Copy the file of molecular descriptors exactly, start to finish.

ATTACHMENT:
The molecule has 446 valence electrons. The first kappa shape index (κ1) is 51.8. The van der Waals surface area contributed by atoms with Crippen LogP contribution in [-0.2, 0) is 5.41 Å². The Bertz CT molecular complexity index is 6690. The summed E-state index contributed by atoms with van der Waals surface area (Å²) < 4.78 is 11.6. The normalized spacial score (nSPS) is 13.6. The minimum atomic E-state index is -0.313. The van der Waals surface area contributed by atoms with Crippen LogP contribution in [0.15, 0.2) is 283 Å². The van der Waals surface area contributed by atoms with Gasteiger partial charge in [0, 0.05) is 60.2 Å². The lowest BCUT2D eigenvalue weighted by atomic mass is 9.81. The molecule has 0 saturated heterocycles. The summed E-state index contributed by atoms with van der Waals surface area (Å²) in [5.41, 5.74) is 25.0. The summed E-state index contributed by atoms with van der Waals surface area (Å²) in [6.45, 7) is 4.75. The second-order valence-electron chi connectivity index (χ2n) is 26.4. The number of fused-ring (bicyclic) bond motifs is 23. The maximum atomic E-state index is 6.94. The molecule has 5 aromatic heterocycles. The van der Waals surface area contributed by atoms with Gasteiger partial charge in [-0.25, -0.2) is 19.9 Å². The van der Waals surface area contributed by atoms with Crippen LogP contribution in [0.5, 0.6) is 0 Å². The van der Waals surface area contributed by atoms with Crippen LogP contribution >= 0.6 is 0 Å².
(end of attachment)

The molecule has 446 valence electrons. The first kappa shape index (κ1) is 51.8. The van der Waals surface area contributed by atoms with Crippen LogP contribution in [-0.2, 0) is 5.41 Å². The Bertz CT molecular complexity index is 6690. The summed E-state index contributed by atoms with van der Waals surface area (Å²) < 4.78 is 11.6. The normalized spacial score (nSPS) is 13.6. The minimum atomic E-state index is -0.313. The van der Waals surface area contributed by atoms with Crippen LogP contribution in [0.15, 0.2) is 283 Å². The van der Waals surface area contributed by atoms with Gasteiger partial charge in [0, 0.05) is 60.2 Å². The lowest BCUT2D eigenvalue weighted by atomic mass is 9.81. The molecule has 0 saturated heterocycles. The summed E-state index contributed by atoms with van der Waals surface area (Å²) in [5.41, 5.74) is 25.0. The summed E-state index contributed by atoms with van der Waals surface area (Å²) in [6.45, 7) is 4.75. The second-order valence-electron chi connectivity index (χ2n) is 26.4. The number of fused-ring (bicyclic) bond motifs is 23. The maximum atomic E-state index is 6.94. The molecule has 5 aromatic heterocycles. The van der Waals surface area contributed by atoms with Gasteiger partial charge in [-0.25, -0.2) is 19.9 Å². The van der Waals surface area contributed by atoms with Crippen LogP contribution in [0.5, 0.6) is 0 Å². The van der Waals surface area contributed by atoms with Crippen LogP contribution >= 0.6 is 0 Å².